31 January 2013

Sudan: Jonglei - Three Killed in Twic East Ambush

Bor — Three people are said to have been killed and three others wounded in an attack by unknown gunmen on Nyuak payam [district] on Wednesday morning, according to the Commissioner of Twic East County, Dau Akoi Jurkuch.

"Another tragedy, it was an attack on women and men who were in the bush, cutting thatching grass. Two women and a man were killed and another three including a woman were injured", Akoi told Sudan Tribune from Panyangoor.

Commissioner Akoi accused members of David Yau Yau's rebel group of carrying out the attack.

At Bor Civil Hospital where the wounded were taken, Ajah Manyuon, described how she "narrowly" escaped after being surrounded by a group of men armed with guns, machetes, and spears wearing green camouflage uniform similar to that of the South Sudanese army.

"Many of them surrounded me. One person was about to shoot me but the rest talked to him, and he took the machete and hit me on the head, there was too much bleeding, so I fell down and he hit me for the second time."

Ajah said that she pretended to be dead in order to survive.

"They kicked me three times, and they saw me lifeless, so they left", she explained to Sudan Tribune in Bor.

She claimed her attackers spoke to each other in the Murle language, the tribe from which Yau Yau hails and the community that he has recruited from for his rebellion.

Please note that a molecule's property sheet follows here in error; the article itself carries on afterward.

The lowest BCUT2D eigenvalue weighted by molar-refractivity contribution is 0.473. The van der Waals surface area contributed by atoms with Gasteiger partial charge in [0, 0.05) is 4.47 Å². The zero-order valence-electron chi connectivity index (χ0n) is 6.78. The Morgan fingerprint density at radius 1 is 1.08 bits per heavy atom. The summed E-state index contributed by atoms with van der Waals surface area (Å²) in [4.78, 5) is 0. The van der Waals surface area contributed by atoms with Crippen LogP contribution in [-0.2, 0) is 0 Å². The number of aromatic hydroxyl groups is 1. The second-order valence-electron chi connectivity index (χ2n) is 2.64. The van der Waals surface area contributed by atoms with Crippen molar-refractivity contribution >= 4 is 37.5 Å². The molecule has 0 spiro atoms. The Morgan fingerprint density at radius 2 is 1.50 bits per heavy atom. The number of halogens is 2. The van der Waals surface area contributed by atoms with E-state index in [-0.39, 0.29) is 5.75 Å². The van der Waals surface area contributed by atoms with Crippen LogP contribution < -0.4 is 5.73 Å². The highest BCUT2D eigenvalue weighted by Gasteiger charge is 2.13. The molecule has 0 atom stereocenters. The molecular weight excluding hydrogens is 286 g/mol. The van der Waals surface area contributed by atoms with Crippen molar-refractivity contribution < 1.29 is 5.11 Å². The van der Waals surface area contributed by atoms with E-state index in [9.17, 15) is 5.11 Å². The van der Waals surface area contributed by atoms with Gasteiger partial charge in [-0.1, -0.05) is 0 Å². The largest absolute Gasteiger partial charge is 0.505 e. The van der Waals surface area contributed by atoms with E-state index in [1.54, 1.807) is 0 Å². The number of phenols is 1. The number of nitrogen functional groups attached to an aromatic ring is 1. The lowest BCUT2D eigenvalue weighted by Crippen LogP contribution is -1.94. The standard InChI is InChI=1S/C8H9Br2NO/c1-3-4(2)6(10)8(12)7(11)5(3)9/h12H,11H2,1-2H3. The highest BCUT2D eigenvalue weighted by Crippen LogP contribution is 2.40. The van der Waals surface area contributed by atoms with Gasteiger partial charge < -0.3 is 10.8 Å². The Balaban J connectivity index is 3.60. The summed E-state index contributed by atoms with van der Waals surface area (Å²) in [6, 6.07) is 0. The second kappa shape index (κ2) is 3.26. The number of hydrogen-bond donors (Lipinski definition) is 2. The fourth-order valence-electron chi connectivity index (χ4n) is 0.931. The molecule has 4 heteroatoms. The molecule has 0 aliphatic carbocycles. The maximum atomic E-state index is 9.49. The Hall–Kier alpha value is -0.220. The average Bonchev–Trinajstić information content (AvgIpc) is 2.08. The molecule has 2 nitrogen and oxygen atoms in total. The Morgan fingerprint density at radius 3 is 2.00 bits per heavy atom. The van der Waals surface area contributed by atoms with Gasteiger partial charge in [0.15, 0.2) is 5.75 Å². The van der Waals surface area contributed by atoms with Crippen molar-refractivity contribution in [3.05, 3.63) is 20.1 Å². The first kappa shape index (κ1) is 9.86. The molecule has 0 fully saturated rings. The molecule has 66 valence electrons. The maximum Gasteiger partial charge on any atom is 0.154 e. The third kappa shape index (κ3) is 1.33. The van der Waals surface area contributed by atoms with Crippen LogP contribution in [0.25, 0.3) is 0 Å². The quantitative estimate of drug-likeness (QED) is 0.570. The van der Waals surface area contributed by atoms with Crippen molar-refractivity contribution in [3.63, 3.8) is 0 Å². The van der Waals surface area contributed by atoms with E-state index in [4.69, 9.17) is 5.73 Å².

The men, who were carrying dried pieces of meat and water cans, had disappeared back into the bush by the time she was able to get up and return back to her house.

"At home I was told that the same people killed three others in the same place I went to", she added.

Maluong Mayom, a 28-year-old-man, another eyewitness said he was shot in the arm by a group of armed men at short range, but he managed to runaway before they approached him.

"I was alone in the forest, the bush is thick and before I begun cutting the tree, I heard the feet steps, as I tried to look in that direction, I felt the power of the bulletin in [my] arm."

After being shot he dropped to the flaw and escaped in the opposite direction, he said, meaning that he did not get a good look at his attackers.

However, he was still certain that his attackers "must be from [the] Murle" tribe.

Violence related to cattle raiding and revenge attacks mainly between the Murle, Dinka and Nuer has killed around 2,000 people over the last two years in Jonglei, according to UN figures.

Since March last year the South Sudan army (SPLA) has been attempting to disarm the population with mixed results. Some communities accuse the army of providing them with adequate protection after they have disarmed leaving them vulnerable to group who avoided the process.

David Yau Yau's first rebellion began in 2010 when he failed to win the seat representing Pibor in the state parliament. He accepted an amnesty in 2011 but rebelled again in April 2012, allegedly with the backing of Sudan.

Khartoum denies backing rebel groups in South Sudan but unidentified helicopters have been seen by the UN landing in areas on Pibor County controlled by Yau Yau; evidence, the SPLA says, that Khartoum is using his rebellion to destabilise the nation that split from Sudan 18 months ago.

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